In a bid to ensure stability in the global oil market, Nigeria has announced its agreement to reduce its crude production as a member of the Organization of Petroleum Exporting Countries (OPEC). The country’s delegation to the OPEC meeting in Vienna confirmed the decision, stating that Nigeria’s output will be based on its highest volume in the past six months, which stands at 1.38 million barrels per day.
The delegation emphasized that Nigeria, along with other OPEC and non-OPEC members at the Joint Ministerial Monitoring Committee (JMMC) meeting, has committed to cutting production volumes. Additionally, Nigeria, Congo, and Angola have agreed that their 2024 production quotas will be determined based on the highest production volumes achieved in the preceding six months (November 2022 – April 2023).
The recent decline in Nigeria’s oil production has been attributed to factors such as massive oil theft and years of underinvestment. However, the country has taken steps to address these challenges by enhancing security in the Niger Delta region since August last year.
Nigeria’s highest production of crude oil, reaching 1,383,000 barrels per day, was achieved in February 2023. OPEC has also agreed to allow these countries to continue producing at their OPEC quota for 2023. This means that Nigeria can increase its production to its current quota of 1,742,000 barrels per day and subsequently be capped at 10% less for its 2024 quota, subject to verification by independent secondary sources.
The Nigerian delegation expressed confidence that ongoing security interventions under the leadership of President Bola Tinubu would enable the restoration of the country’s production to approximately 1,580,000 barrels per day of crude oil, complemented by about 400,000 barrels per day of condensate. This would ultimately result in Nigeria reaching a crude oil and condensate production of around 2 million barrels per day by 2024.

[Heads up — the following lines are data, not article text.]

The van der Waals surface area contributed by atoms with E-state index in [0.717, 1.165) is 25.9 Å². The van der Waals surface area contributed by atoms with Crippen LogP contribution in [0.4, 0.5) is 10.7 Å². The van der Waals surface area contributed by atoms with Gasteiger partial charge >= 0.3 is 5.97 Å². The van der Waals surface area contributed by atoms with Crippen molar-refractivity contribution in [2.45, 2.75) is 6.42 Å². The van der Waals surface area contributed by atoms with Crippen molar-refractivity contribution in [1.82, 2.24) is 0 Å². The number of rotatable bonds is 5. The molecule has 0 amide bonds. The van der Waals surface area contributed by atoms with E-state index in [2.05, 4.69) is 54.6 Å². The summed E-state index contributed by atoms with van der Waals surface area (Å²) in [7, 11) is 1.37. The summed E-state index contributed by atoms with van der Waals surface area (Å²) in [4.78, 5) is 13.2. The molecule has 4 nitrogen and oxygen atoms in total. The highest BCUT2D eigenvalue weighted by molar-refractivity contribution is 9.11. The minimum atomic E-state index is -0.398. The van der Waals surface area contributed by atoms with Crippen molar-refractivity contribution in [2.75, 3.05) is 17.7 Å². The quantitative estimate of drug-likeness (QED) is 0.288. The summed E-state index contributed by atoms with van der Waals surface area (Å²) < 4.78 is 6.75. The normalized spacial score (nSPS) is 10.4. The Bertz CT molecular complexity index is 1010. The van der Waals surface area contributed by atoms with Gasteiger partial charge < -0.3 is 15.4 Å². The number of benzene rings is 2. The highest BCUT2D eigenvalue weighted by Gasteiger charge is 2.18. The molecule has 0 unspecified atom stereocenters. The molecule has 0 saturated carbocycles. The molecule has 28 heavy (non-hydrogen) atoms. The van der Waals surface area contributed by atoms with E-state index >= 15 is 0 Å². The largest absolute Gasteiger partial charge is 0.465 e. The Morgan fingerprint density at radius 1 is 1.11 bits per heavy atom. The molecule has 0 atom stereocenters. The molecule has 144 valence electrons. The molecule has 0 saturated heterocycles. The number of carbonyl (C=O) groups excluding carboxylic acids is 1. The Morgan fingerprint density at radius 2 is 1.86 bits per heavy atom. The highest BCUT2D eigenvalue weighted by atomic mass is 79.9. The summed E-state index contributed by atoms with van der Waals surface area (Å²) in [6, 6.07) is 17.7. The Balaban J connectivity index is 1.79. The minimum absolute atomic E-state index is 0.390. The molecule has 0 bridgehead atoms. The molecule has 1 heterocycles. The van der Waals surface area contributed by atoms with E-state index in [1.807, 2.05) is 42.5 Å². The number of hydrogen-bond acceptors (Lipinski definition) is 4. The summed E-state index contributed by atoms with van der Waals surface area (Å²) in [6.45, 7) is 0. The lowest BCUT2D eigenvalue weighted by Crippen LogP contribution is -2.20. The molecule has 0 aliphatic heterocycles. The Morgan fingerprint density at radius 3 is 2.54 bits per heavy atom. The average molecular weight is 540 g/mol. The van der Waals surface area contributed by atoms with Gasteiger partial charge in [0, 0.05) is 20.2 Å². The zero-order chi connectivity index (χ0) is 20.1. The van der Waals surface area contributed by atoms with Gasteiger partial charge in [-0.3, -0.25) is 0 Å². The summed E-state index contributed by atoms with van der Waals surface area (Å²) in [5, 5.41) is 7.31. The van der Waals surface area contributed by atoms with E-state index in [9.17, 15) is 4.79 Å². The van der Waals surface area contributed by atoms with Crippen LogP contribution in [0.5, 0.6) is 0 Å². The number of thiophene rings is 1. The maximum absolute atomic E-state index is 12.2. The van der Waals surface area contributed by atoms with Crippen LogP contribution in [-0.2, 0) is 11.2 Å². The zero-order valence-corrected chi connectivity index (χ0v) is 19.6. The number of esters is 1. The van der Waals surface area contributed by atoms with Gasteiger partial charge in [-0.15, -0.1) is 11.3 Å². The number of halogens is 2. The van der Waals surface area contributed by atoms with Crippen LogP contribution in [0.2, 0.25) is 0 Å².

Meanwhile, Nigeria’s state oil firm, the Nigerian National Petroleum Company Limited (NNPC), has announced plans to wind down crude swap contracts with traders and pay cash for petrol imports. According to NNPC’s Chief Executive, Mallam Mele Kyari, private companies may begin importing petrol as early as this month. The move is part of President Bola Tinubu’s efforts to deregulate the gasoline market and reduce the burden on government finances. The decision to scrap the costly fuel subsidy, effective from last Tuesday, has resulted in a tripled petrol price, leading to protests from labor unions.
By reducing its reliance on crude swap contracts and allowing private companies to import petrol, NNPC aims to pay for its purchases in cash. This marks the termination of NNPC’s crude swap contracts, which involved repaying trading firms with crude oil due to cash shortages. Nigeria, being Africa’s largest crude producer, still imports most of its refined products due to the limited operational capacity of its refineries.
The recent increase in Nigeria’s daily crude oil production to approximately 1.6 million barrels per day has provided hope for meeting supply demands, including those of the newly commissioned Dangote Refinery, which requires 650,000 barrels per day. Bala Wunti, the Chief Upstream Investment Officer of NNPC’s Upstream Investment Management Services, expressed confidence that with the deployment of advanced technology and improved security collaboration, Nigeria’s oil production could reach 1.8 million barrels per day by July or early August. Wunti highlighted the collaborative efforts of security agencies, regulators, industry players, and communities in achieving this positive trajectory.
Despite some ongoing maintenance work impacting production figures, Nigeria remains optimistic about achieving its new production target. The concerted efforts to enhance security and boost operational capacity in the oil sector indicate a promising outlook for Nigeria’s oil industry and its contribution to the global market.